DiDi Richards bounces back from fall injury with new perspective

Baylor guard DiDi Richards, left, is guarded by Oklahoma guard Navaeh Tot, right, in the first half of an NCAA college basketball game, Saturday, Jan. 23, 2021, in Waco, Texas. (Rod Aydelotte/Waco Tribune-Herald via AP)

By Harper Mayfield | Sports Writer

No injury is good, but some are more worrisome than others.

When star Baylor guard DiDi Richards collided with teammate Moon Ursin during an October practice, the results seemed catastrophic. Richards suffered a nonstructural spinal cord injury, while Ursin would undergo concussion protocol.

“It was so surreal how something I do every day could turn into something so drastic and so life changing,” Richards said. “I was almost down for the rest of my life — paralyzed for the rest of my life.”

Richards was unconscious for a short period following the collision, and had lost feeling in her lower body upon waking up. As concerned as she was, the reaction of the medical staff didn’t do her any favors.

“I was in the ambulance, and everybody’s face, every time they saw me was like … ‘I don’t think this is OK,” Richards said. “So their reaction is kind of what scared me. They would be poking my legs, apparently they were poking me hard, because [the doctor] would look at me and I would be like, ‘Are you going to poke me, are you going to do it?’”

As frightening as an injury like that is, Richards never let her fear “judge the way [she] was going to take on the situation.”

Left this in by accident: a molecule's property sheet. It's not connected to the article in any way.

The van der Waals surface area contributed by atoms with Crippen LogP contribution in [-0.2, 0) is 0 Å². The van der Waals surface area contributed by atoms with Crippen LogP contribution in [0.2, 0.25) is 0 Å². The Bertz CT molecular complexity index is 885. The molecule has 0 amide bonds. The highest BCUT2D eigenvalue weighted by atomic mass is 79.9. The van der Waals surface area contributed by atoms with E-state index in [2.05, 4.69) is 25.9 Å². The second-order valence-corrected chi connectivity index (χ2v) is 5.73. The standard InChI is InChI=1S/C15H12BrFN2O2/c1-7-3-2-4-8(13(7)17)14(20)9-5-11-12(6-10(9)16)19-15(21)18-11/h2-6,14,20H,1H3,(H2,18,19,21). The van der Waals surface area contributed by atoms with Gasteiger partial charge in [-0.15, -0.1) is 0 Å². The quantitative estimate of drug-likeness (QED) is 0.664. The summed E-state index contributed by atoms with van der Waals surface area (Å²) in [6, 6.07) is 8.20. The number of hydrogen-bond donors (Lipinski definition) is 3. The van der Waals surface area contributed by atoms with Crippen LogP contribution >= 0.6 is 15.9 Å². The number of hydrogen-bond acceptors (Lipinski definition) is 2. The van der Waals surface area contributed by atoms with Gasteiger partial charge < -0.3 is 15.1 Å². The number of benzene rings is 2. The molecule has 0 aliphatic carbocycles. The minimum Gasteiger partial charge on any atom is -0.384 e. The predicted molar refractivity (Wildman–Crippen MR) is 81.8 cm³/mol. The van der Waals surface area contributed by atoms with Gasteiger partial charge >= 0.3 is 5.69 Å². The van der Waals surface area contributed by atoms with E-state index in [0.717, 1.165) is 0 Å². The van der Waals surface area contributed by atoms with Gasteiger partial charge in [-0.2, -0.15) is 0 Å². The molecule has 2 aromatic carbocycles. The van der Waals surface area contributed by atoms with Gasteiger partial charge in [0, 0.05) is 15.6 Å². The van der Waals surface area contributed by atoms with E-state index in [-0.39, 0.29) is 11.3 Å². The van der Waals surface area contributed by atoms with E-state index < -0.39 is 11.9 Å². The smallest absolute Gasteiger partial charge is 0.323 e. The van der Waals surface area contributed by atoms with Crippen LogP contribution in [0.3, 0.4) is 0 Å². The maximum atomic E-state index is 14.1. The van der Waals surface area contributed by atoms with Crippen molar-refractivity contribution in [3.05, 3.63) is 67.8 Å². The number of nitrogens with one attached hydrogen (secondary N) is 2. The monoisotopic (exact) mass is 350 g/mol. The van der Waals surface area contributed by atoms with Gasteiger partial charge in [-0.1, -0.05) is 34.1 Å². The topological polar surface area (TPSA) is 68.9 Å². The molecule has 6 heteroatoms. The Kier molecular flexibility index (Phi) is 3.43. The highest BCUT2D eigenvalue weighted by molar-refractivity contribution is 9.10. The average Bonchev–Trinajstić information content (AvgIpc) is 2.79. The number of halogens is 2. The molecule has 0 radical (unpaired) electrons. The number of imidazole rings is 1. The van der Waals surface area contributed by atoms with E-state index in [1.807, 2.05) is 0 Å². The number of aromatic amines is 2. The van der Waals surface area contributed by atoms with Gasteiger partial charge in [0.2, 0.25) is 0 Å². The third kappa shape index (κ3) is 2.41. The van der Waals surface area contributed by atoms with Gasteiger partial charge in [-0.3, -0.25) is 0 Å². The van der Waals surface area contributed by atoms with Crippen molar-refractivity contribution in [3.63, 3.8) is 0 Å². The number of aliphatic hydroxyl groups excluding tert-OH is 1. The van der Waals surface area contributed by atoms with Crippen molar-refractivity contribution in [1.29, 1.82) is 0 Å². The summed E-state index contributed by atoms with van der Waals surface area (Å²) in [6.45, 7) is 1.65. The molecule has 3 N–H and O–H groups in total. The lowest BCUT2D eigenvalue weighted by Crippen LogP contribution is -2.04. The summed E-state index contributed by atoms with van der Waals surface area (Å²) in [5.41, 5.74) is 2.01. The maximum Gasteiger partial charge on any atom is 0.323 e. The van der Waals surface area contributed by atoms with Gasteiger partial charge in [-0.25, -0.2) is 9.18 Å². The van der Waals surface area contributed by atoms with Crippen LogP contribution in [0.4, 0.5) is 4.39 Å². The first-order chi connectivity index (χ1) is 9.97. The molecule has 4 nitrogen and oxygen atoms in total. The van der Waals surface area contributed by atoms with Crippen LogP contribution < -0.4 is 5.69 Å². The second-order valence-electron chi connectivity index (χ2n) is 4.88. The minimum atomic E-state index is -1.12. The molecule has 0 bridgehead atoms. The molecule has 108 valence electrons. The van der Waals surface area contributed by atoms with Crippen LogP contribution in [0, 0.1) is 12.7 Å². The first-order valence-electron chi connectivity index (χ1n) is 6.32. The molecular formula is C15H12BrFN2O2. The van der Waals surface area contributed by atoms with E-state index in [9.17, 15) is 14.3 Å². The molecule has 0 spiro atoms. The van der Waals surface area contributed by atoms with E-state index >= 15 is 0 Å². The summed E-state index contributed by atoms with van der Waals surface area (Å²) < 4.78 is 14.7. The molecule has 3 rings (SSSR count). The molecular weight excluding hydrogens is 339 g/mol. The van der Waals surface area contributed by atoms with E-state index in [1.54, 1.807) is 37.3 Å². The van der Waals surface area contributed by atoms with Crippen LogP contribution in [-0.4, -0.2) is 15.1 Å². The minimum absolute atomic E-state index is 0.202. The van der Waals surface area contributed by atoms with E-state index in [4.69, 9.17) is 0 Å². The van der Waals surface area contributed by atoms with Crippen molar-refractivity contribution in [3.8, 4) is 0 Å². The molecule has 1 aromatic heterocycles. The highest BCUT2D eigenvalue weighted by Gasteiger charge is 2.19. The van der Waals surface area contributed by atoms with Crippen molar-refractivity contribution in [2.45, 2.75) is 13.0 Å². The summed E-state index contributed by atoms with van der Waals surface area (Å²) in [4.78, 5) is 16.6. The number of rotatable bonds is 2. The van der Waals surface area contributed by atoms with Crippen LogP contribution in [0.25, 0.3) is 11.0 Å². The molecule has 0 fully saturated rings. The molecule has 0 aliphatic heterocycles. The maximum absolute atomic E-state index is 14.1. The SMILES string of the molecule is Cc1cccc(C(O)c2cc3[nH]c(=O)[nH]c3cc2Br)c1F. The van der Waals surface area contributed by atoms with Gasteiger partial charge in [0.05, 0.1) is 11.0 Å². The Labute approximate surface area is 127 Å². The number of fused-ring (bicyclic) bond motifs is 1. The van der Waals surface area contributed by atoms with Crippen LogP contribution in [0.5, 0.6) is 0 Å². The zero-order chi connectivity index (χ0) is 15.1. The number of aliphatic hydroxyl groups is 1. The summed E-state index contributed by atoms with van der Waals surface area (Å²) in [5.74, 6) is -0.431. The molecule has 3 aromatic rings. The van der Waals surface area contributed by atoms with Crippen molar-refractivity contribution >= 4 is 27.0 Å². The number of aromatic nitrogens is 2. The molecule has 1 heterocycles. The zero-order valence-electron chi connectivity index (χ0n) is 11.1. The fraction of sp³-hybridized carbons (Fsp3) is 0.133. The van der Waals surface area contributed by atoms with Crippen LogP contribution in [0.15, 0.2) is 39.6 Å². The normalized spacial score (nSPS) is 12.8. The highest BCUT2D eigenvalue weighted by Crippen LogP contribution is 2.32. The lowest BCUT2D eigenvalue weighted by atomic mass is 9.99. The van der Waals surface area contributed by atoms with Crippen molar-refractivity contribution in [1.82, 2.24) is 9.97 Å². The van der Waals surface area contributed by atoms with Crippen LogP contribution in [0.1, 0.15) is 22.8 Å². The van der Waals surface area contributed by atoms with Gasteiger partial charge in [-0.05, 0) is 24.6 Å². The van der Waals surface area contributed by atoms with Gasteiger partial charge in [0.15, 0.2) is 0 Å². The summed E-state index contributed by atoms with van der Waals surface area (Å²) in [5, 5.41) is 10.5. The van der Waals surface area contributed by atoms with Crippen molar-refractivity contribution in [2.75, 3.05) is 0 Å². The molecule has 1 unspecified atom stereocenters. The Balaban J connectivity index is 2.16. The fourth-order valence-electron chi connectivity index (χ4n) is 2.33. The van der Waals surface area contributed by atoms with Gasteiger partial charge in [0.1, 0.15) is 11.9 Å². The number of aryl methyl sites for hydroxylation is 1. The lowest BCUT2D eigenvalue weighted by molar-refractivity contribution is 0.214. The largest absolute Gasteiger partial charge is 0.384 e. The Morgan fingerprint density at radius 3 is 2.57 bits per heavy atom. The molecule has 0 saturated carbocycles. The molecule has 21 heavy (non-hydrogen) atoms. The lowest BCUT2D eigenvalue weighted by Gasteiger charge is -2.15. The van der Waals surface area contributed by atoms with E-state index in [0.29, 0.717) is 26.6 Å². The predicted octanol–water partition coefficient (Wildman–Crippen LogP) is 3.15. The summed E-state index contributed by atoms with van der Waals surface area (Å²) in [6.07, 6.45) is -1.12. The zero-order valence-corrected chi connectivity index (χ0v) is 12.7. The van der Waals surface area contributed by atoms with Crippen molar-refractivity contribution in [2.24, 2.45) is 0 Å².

Assisting Richards in the recovery process was team trainer Alex Olson, who has been with the team for 22 years and has earned the full trust of everyone involved with the organization.

“Alex Olson was here when I got here 21 years ago and he’s never left my side” said head coach Kim Mulkey. “He protects those players, but he protects their health first. To watch him work with DiDi, he just goes beyond the call of duty.”

With a spinal injury, an athlete can easily miss an entire season, if they ever get to play again. Richards was back on the court 38 days after the collision, and it couldn’t have come soon enough.

“It felt forever for me,” Richards said. “The recovery process, I think, was also life changing. It was really a lot of lessons in the recovery, because I wanted everything to happen … quicker than [how] it did happen. Everyone says it happened so quick, 30 or however many days it was — it felt like a year.”

Richards saw game action for the first time after this season in Tampa, Fla., as Baylor took on South Florida, and she played significantly more minutes than most expected she would.

“I really had not planned to play her as much as I did,” Mulkey said. “But, when you watch DiDi play, I think you just realize, this kid is good. She’s back to playing DiDi basketball.”

In her new position as the team’s lead guard, Richards is averaging a career high in assists and has had multiple games in which she’s hit double digit helpers. Couple that with her still-stellar defense, and the senior is back to being the impact player she was before injury.

As chaotic as this season has been, Richards has gained some perspective from it.

“It taught me to appreciate life and appreciate the things I do every day,” Richards said. “Whether that’s twisting an ankle, or anything bad that’s happened — failing a test, being late to class — it just made me appreciate the little things in life. I’m just happy to be able to walk and play the game that I love again.”